Bob James was once again running hard in the general election, but unlike Clifford Davis, George Grider had no trouble winning the fall election.  Republicans had believed they would face Congressman Clifford Davis on the November ballot and had not anticipated Grider winning the primary.  George Grider outdistanced James by more than 11,000 votes in November.  Yet Clifford Davis’s defeat may have had greater implications for Democrats than they might have imagined.  Many of the old Crump supporters drifted into the Republican Party.  Memphis businessman Dan Kuykendall had run for the United States Senate against Albert Gore in 1964 and had won a very respectable 46% of the vote.  In 1966 Kuykendall ran for Congress against George Grider and won.  Kuykendall would remain in the House of Representatives until his own defeat in 1974 by Harold Ford.

At the end of Clifford Davis’ career in Congress, his wife Carrie was reportedly being considered for a post in the Johnson administration.  Carrie Davis was a very close friend of Ladybird Johnson and while Congressman Davis might very well have obtained a federal appointment for himself, he did not want one.  Davis was eligible for a $15,000 (the equivalent of more than $114,000 today) annual pension, which he could not collect if he were appointed to another federal office.  Congressman Clifford Davis announced he intended to open a “public relations” office in Washington, D. C. and “represent private interests” in the Capitol.  The sixty-five year old congressman would spend the rest of his professional life as a Washington lobbyist.  As he prepared to leave office, Clifford Davis put his wife on his Congressional payroll until his term ended January 3, 1965.  Davis paid Carrie a very generous $1,398.91 per month following his defeat in the August Democratic primary.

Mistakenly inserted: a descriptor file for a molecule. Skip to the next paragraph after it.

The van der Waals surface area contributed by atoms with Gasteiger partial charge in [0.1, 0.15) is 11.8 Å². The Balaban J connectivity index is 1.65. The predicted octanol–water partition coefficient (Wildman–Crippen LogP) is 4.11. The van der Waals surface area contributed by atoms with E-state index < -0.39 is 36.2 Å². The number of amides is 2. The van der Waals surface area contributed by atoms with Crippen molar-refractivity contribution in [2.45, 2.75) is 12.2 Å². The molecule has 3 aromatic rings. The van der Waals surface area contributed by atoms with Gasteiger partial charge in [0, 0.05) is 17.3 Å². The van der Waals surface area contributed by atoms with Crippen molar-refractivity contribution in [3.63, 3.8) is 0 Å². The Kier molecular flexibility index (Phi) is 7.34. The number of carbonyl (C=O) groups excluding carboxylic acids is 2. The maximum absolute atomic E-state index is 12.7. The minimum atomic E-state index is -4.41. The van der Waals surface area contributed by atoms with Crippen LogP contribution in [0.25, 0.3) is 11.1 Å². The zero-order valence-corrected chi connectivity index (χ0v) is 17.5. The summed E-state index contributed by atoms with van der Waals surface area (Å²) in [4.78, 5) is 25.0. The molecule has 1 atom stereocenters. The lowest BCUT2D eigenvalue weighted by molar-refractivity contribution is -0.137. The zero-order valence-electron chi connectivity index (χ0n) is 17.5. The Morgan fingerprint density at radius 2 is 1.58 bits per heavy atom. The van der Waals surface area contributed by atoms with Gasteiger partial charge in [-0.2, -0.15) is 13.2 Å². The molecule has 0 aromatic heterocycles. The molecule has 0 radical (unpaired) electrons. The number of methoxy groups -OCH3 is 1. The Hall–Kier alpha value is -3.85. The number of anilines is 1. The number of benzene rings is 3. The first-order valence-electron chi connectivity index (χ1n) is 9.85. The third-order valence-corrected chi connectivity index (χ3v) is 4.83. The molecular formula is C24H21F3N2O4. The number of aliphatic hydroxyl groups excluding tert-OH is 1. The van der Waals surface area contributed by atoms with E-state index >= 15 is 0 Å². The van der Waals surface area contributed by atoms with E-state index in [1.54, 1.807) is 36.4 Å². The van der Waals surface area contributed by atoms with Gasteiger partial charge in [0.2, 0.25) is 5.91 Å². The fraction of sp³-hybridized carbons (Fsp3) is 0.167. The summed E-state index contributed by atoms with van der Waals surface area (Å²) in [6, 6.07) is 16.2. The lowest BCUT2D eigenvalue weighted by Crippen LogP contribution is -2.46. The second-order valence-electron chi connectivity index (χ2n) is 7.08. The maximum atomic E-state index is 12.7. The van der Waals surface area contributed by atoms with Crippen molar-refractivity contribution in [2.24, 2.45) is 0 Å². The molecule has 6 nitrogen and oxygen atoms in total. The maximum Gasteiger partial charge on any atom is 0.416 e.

Little more was heard of Congressman Clifford Davis, at least in Tennessee.  The former congressman maintained his home in Washington and lobbied for his clients while Carrie remained active in social affairs.  Carrie lead the guests of honor in a procession during a Congressional Club breakfast honoring her friend, First Lady Ladybird Johnson.

Carrie and Clifford Davis continued to live outside the bright lights of the halls of Congress in Washington, D. C. in comfortable semi-retirement.  On June 8, 1970, the seventy-two year old former congressman suffered a heart attack at his home in Washington and died.  Survived by his widow and three children, Cliff Davis’ body was brought home to Memphis for burial.

Today, little is remembered about Clifford Davos save for having been wounded during the attack on the House of Representatives by Puerto Rican nationalists and that he had been the last vestige of the old Crump machine in office.